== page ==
Going to court?
Make sure you are prepared so that you—and your children—don't lose out.
The Court will send you and the other party to your case a summons, a copy of the child support petition, and a Financial Disclosure Affidavit by mail or email. The summons will include the date, time and location of the hearing and state whether the hearing will be held in-person or virtually.
You must provide detailed information about your income and expenses. Make sure you bring or submit documents such as your:
- Most recent W-2
- Current pay stubs
- Most recent tax returns
- Mortgage statement or rent receipt
- Medical cost information
- Childcare bills
If your hearing is being held virtually, the court will give you instructions on how and where to upload or email these documents before the hearing.
You may choose to hire a lawyer, or you may represent yourself.
Know what to expect at the hearing.
Whether you are attending your hearing in-person or virtually, here's what to expect.
In some cases, a lawyer or representative from the Department of Social Services (DSS) or the Support Collection Unit may be at the hearing. If so, the person is there on behalf of the Child Support Program—he or she does not represent you or the other party.
The Support Magistrate will listen to testimony and review the information provided by both parties to determine your income and expenses. The Support Magistrate will calculate the amount of support the paying parent must pay to the other party and enter an Order of Support. The order is calculated using the child support guidelines and should be based on the paying parent's ability to pay. The Support Magistrate will also set when and how often the payments are due.
If there is an agreement between the parties, the Support Magistrate may enter an Order of Support on Consent.
If the Support Magistrate is not able to enter an Order of Support, the case may be adjourned (postponed to a later date). The Support Magistrate might adjourn the hearing if you need time to submit more documentation, get a lawyer, or find a job. But you may still get support (or have to pay support) in the meantime—the Court may issue a temporary Order of Support until there is a final Order of Support.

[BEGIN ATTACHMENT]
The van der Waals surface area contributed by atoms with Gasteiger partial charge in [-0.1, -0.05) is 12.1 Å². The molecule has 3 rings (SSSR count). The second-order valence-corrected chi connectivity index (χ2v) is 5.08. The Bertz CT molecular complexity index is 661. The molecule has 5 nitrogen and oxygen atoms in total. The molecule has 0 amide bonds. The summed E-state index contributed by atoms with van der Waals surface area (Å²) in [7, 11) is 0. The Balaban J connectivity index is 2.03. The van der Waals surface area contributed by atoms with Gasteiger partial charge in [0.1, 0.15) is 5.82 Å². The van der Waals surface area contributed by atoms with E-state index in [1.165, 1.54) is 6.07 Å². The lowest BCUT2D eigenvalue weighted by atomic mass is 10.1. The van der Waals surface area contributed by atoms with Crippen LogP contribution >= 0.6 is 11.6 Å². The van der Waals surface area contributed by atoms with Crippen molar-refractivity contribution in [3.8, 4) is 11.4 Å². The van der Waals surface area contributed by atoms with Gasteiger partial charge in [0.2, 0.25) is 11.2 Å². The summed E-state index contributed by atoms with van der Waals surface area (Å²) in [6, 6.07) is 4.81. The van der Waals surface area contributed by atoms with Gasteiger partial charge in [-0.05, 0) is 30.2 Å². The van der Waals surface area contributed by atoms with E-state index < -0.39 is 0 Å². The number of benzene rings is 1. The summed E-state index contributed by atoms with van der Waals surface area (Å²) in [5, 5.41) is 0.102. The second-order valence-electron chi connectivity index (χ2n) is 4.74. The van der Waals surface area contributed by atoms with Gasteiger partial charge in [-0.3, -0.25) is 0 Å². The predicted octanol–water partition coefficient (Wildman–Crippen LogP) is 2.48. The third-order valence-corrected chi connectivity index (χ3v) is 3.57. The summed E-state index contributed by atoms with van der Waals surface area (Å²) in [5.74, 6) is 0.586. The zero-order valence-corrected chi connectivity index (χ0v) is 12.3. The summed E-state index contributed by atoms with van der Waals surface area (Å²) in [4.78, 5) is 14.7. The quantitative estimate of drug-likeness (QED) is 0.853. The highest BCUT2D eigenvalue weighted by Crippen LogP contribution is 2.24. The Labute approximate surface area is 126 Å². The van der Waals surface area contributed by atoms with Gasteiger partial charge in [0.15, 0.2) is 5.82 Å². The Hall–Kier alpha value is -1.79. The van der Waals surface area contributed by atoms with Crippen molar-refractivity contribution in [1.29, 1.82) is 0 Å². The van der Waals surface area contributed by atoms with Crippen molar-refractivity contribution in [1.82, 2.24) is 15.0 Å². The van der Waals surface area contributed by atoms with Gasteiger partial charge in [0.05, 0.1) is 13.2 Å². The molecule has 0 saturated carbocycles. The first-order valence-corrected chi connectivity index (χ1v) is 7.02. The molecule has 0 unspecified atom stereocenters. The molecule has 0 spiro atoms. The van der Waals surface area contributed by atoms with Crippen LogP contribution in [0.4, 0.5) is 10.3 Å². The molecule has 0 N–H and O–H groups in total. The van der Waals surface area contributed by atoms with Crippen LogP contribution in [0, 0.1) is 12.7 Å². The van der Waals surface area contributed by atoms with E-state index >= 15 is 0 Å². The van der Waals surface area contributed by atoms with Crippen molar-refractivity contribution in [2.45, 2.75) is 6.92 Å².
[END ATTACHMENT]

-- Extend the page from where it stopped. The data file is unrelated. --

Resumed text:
What happens after the hearing?
Orders of support issued by the Court are usually paid through the Support Collection Unit. The order is given to the Child Support Enforcement Unit to set up a child support account.
If you are the paying parent, the Support Collection Unit will issue an income withholding order (IWO) to your employer. The IWO requires your employer to take your support payments from your paycheck and send them to the New York State Child Support Processing Center. Until an income withholding order is in place, you must still make your child support payments—you can pay by check, money order, or online.
You can also call the NYS Child Support Helpline at 1-888-208-4485 (TTY: 1-866-875-9975) or email your local Child Support Office if you have any questions.
Note about court operations and COVID-19
Due to the COVID-19 pandemic, each court may have different practices in place for hearings, such as holding hearings by phone or video. Visit the New York State Unified Court System for more information on current procedures for the Family Court in your county. Information about how to virtually appear in court is available on the courts' Customer Self-Service Portal.
- Financial Disclosure Affidavit
- An official document describing a person's income and expenses
- Order of Support
- An order entered by a support magistrate or judge, directing that a specified amount of money be paid to the petitioner for a child
- The written document that forms the basis for a court proceeding
- Legal papers that tell a person to come to court on a certain date and at a certain location
- Support Magistrate
- Person who can hear and decide parentage, child support, and spousal support issues in Family Court
- Evidence that a witness gives under oath at a trial or hearing, in an affidavit, or at a deposition